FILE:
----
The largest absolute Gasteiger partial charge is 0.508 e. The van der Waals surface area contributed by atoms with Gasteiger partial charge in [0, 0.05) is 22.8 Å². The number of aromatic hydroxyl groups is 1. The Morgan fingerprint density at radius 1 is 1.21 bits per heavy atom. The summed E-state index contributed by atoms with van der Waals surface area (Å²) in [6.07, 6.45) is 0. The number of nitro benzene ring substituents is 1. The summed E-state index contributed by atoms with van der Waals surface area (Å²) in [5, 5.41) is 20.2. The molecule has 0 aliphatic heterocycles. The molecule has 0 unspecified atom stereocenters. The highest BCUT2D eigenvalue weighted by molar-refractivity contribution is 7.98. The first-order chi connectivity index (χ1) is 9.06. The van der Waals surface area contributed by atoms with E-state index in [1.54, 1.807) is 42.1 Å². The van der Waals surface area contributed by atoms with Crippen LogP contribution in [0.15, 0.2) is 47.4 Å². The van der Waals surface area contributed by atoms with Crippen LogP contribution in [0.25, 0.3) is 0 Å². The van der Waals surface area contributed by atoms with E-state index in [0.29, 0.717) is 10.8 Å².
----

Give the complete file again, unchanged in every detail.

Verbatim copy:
The largest absolute Gasteiger partial charge is 0.508 e. The van der Waals surface area contributed by atoms with Gasteiger partial charge in [0, 0.05) is 22.8 Å². The number of aromatic hydroxyl groups is 1. The Morgan fingerprint density at radius 1 is 1.21 bits per heavy atom. The summed E-state index contributed by atoms with van der Waals surface area (Å²) in [6.07, 6.45) is 0. The number of nitro benzene ring substituents is 1. The summed E-state index contributed by atoms with van der Waals surface area (Å²) in [5, 5.41) is 20.2. The molecule has 0 aliphatic heterocycles. The molecule has 0 unspecified atom stereocenters. The highest BCUT2D eigenvalue weighted by molar-refractivity contribution is 7.98. The first-order chi connectivity index (χ1) is 9.06. The van der Waals surface area contributed by atoms with E-state index in [1.54, 1.807) is 42.1 Å². The van der Waals surface area contributed by atoms with Crippen LogP contribution in [0.15, 0.2) is 47.4 Å². The van der Waals surface area contributed by atoms with Crippen LogP contribution in [0.25, 0.3) is 0 Å². The van der Waals surface area contributed by atoms with E-state index in [0.29, 0.717) is 10.8 Å².